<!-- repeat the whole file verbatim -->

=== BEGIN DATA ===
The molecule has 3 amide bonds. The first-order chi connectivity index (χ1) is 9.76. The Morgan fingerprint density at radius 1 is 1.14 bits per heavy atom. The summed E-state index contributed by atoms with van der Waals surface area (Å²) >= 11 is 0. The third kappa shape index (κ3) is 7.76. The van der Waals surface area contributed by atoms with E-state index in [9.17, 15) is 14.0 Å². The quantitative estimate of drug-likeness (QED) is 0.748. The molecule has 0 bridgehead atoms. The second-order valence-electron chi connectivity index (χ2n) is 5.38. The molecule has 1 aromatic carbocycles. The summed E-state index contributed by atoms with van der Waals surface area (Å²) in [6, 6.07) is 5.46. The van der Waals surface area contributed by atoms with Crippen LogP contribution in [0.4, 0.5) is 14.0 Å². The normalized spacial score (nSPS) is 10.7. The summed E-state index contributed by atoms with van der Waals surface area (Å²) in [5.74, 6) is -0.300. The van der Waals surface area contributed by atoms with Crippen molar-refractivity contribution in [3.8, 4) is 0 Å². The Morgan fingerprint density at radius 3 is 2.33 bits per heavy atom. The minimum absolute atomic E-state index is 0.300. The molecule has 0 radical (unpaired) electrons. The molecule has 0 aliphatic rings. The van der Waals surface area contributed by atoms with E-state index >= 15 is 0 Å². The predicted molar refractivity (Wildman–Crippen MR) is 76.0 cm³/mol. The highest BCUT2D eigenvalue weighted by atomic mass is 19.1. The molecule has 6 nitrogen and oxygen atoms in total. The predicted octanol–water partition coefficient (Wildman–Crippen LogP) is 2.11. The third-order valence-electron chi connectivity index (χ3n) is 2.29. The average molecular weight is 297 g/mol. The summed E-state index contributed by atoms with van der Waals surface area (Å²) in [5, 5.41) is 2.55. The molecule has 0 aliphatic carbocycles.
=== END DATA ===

The molecule has 3 amide bonds. The first-order chi connectivity index (χ1) is 9.76. The Morgan fingerprint density at radius 1 is 1.14 bits per heavy atom. The summed E-state index contributed by atoms with van der Waals surface area (Å²) >= 11 is 0. The third kappa shape index (κ3) is 7.76. The van der Waals surface area contributed by atoms with E-state index in [9.17, 15) is 14.0 Å². The quantitative estimate of drug-likeness (QED) is 0.748. The molecule has 0 bridgehead atoms. The second-order valence-electron chi connectivity index (χ2n) is 5.38. The molecule has 1 aromatic carbocycles. The summed E-state index contributed by atoms with van der Waals surface area (Å²) in [6, 6.07) is 5.46. The van der Waals surface area contributed by atoms with Crippen LogP contribution in [0.4, 0.5) is 14.0 Å². The normalized spacial score (nSPS) is 10.7. The summed E-state index contributed by atoms with van der Waals surface area (Å²) in [5.74, 6) is -0.300. The van der Waals surface area contributed by atoms with Crippen molar-refractivity contribution in [3.8, 4) is 0 Å². The Morgan fingerprint density at radius 3 is 2.33 bits per heavy atom. The minimum absolute atomic E-state index is 0.300. The molecule has 0 radical (unpaired) electrons. The molecule has 0 aliphatic rings. The van der Waals surface area contributed by atoms with E-state index >= 15 is 0 Å². The predicted molar refractivity (Wildman–Crippen MR) is 76.0 cm³/mol. The highest BCUT2D eigenvalue weighted by atomic mass is 19.1. The molecule has 6 nitrogen and oxygen atoms in total. The predicted octanol–water partition coefficient (Wildman–Crippen LogP) is 2.11. The third-order valence-electron chi connectivity index (χ3n) is 2.29. The average molecular weight is 297 g/mol. The summed E-state index contributed by atoms with van der Waals surface area (Å²) in [5, 5.41) is 2.55. The molecule has 0 aliphatic carbocycles.